Meet Ellen Scango, Lead Primary Teacher
My Montessori path begins with my love of working with children and my sister’s long career as a Montessori teacher. I had been working in the childcare field for over five years and was ready for a change, but not a change from children. My sister’s love and passion for Montessori intrigued me and aspired me to learn more. I applied for an assistant position at RMS for the 2012-13 school year and have most recently completed my Montessori training from Northern Virginia Montessori Institute.
What you do love about teaching at Richmond Montessori School?
Teaching Montessori, talking Montessori, being Montessori and breathing Montessori is what I greatly enjoy about working at RMS. I find that when I am not in the Montessori environment I am still always talking to family, friends and acquaintances about how and why Montessori is so special. There is something very comforting about being in a place where other’s understand and share your passion. However, watching children thrive and unearth themselves spontaneously through the carefully prepared Montessori environment is what I love the most about teaching at RMS.
How do you make the classroom “your own?”
I have a deep fondness and passion for nature and animals. I greatly enjoy bringing that into the classroom whether it is through experiments, a unit study, stories or songs. You can connect and reach any child through nature as they have a natural love for the outside world. Teaching a child to respect nature and animals on top of respect for one’s self and others is such a fundamental part of developing a well rounded, kind human being.
What did you learn your first year teaching?
My first year of teaching was such a wonderful and successful year. I deepened my understanding of the Montessori philosophy through my Montessori training program, from my colleagues, and most of all the students. I learned that this will be a journey that one never stops learning from. The preparation of the Montessori teacher is just as important as all the other aspects of the classroom environment.
What is the best memory you’ve had so far as a teacher?
There are many wonderful moments and memories I have as a teacher, but there is one that stands out to me most. We have our annual class egg hunt each spring. There are dozens and dozens of eggs scattered about the small playground for children to find and collect in their baskets. I was watching the children for the obvious safety reasons, but also to field any potential unresolvable conflicts that may arise during an egg hunt. As I was watching, I witnessed two 3 year olds come across the same egg, and what one may anticipate happening did not. One of the 3 year olds picked up the egg, looked at the other child and placed it in that child’s basket. The child who received the egg smiled, looked down and soon spotted another egg, picked it up and returned the gesture. No words were exchanged, just smiles, understanding and generosity.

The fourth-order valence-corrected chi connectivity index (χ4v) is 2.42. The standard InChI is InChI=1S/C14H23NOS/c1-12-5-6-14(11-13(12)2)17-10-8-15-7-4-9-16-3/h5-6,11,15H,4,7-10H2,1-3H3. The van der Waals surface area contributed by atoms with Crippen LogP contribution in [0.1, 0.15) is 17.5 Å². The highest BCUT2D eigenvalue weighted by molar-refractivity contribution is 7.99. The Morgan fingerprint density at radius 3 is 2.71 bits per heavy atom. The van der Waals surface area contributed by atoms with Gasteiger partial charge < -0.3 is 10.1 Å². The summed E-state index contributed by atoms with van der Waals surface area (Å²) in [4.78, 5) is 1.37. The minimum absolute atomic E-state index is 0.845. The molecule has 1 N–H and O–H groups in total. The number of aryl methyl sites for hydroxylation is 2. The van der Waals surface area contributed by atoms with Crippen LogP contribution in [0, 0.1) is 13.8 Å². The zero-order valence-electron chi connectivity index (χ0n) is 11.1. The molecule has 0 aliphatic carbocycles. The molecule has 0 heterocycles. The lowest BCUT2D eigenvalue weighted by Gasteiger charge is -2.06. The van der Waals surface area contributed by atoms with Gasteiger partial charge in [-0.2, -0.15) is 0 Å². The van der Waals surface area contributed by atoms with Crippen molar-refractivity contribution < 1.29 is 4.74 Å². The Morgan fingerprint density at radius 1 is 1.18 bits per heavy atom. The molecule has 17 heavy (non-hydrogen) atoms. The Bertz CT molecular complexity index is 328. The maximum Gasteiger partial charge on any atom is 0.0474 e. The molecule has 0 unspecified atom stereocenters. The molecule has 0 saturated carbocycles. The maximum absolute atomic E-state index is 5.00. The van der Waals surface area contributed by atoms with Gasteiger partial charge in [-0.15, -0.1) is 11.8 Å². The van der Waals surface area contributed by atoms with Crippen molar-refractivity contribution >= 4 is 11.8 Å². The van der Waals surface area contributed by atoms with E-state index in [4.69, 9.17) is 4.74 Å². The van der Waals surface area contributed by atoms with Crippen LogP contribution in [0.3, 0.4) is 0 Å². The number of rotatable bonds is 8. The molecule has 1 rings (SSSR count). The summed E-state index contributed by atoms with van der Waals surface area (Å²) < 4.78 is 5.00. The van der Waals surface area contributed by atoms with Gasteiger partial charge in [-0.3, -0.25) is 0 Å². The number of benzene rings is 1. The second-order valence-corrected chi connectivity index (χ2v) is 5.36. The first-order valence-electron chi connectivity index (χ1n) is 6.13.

How can parents continue the learning at home?
I encourage parents to educate themselves as much as possible about the Montessori philosophy. Ask questions, attend parent education nights, observe in the classroom and read! I highly recommend the book How to Raise an Amazing Child the Montessori Way by Tim Seldin.
What is something parents can use at home that we do in the classroom?
Observation. Observation is a wonderful tool that is very often overlooked. Observe your child’s developmental needs and readiness and prepare your home environment to meet these needs. Children are much more capable beings than adults tend to realize. Independence is an invaluable tool to give to your child which builds a child’s self-esteem and confidence. There is nothing more satisfying to a child than knowing, “I can do it” or “I did it!”